, 1999, Förster et al., 2005 and Cohen-Kashi Malina et al., 2009). Indeed, some are used commercially ( Culot et al., 2008 and Vandenhaute et al., 2012). A key question is the degree to which permeability data from an in vitro model reflect in vivo BBB permeability, i.e., the quality of in vitro–in vivo correlation (IVIVC). But Selleckchem LY2109761 often overlooked are the influence of the aqueous boundary layer (ABL) and variable/low-TEER
on in vitro permeability measurement. The ABL, also referred to as the unstirred water layer (UWL), is a region of poorly-stirred solution adjacent to the cell layer of interest (Korjamo et al., 2008). In vivo, the cerebral capillary network has an irregular highly branched course and a high velocity of red blood cells in the circulation ( Hudetz, 1997); even in capillaries with low or no red blood cell traffic, plasma flow has the same stirring effect ( Villringer et al., 1994). Therefore, the ABL in vivo is minimal. However, in both epithelia and endothelia in vitro, a significant ABL is present adjacent to the cell membrane as a result of inefficient stirring during
the experiment ( Barry and Diamond, 1984, Youdim et al., 2003 and Korjamo et al., 2008) ( Fig. 1). Permeation through the ABL is by passive diffusion. Hence, the ABL is a rate-limiting step for permeation of lipophilic compounds resulting in reduction of the apparent permeability ( Hidalgo et al., 1991, Karlsson and Artursson, 1991, Ruell et al., 2003, Avdeef et al., 2004, Katneni et al., 2008 and Velický et al., 2010), leading Trametinib to reduced dynamic range and lower resolution in rank-ordering compound permeation. The ABL can also be a source of bias in determining the Michaelis–Menten transport kinetic Km because of the concentration gradient created within the ABL ( Wilson and Dietschy, 1974 and Balakrishnan et al., 2007) ( Fig. 1). The ABL can also mask inhibition of specific carrier-mediated transport based on similar apparent permeability nearly measured for transporter substrate in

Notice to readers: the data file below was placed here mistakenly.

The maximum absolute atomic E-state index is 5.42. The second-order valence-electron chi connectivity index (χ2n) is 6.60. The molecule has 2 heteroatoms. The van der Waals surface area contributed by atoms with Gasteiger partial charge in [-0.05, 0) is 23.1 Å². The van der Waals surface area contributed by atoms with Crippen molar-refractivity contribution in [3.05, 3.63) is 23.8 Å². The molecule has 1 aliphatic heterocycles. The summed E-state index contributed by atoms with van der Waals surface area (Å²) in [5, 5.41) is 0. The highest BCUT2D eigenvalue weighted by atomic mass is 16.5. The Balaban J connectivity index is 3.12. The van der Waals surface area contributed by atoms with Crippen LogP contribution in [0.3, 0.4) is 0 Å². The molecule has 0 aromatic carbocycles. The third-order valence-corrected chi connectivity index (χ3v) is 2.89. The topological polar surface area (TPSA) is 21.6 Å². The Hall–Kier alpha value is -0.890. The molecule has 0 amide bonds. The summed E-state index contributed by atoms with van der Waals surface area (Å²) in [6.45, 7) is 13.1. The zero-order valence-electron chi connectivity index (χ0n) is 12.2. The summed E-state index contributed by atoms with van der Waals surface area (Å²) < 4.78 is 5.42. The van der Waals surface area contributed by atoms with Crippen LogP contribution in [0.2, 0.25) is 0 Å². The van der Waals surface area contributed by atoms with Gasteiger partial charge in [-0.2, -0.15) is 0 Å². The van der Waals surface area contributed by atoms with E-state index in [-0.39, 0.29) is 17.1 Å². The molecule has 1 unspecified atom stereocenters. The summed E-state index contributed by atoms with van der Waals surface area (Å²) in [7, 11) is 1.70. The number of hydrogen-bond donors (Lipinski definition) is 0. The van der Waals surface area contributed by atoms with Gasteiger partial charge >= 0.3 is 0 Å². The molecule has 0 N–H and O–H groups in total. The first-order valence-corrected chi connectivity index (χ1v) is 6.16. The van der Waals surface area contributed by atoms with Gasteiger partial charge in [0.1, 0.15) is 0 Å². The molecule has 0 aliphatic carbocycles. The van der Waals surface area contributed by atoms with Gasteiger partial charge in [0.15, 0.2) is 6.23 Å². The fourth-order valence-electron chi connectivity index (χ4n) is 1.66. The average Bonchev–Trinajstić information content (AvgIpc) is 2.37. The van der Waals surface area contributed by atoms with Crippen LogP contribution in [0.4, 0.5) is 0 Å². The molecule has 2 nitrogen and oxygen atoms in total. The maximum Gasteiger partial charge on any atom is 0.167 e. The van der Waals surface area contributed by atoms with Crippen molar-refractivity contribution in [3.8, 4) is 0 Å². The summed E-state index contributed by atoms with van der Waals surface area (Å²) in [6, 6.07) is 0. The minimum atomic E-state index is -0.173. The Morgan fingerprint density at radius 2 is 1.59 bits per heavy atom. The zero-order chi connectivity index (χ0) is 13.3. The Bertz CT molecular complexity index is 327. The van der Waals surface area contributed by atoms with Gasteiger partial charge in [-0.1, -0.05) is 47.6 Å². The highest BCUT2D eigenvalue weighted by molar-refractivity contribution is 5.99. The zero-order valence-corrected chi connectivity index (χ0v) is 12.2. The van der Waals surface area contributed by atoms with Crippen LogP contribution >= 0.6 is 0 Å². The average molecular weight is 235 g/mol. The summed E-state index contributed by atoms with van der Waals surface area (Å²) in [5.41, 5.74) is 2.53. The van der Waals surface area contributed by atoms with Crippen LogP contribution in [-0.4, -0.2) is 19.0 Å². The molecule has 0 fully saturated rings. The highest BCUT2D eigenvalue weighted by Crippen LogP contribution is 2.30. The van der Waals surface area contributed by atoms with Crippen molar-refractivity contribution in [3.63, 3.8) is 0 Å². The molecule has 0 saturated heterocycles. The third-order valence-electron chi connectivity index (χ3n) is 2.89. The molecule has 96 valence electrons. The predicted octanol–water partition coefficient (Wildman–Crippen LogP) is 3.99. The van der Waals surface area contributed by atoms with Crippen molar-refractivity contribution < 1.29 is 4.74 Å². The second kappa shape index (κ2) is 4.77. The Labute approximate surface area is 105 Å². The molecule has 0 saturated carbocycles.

the absence and presence of inhibitors ( Naruhashi et al., 2003). If the ABL effect is ignored, the permeability measured in vitro will not reflect the true permeability in vivo. Currently there is no quantitative correction for ABL used routinely for in vitro BBB permeability data. An early study on the effect of ABL on in vitro BBB permeability by Ng et al. (1993) prompted awareness of the problem. Since then, most researchers have used stirring during permeability experiments to minimize the ABL effect. However, full ABL correction from analysis of in vitro permeability data is rarely used. The most common method to correct for ABL in in vitro BBB permeability data analysis is subtraction of the permeability of compounds through blank filter inserts, Pfilter (without cells) from apparent endothelial cell permeability, Papp, to obtain permeability through the cell monolayers, Pe (e.g.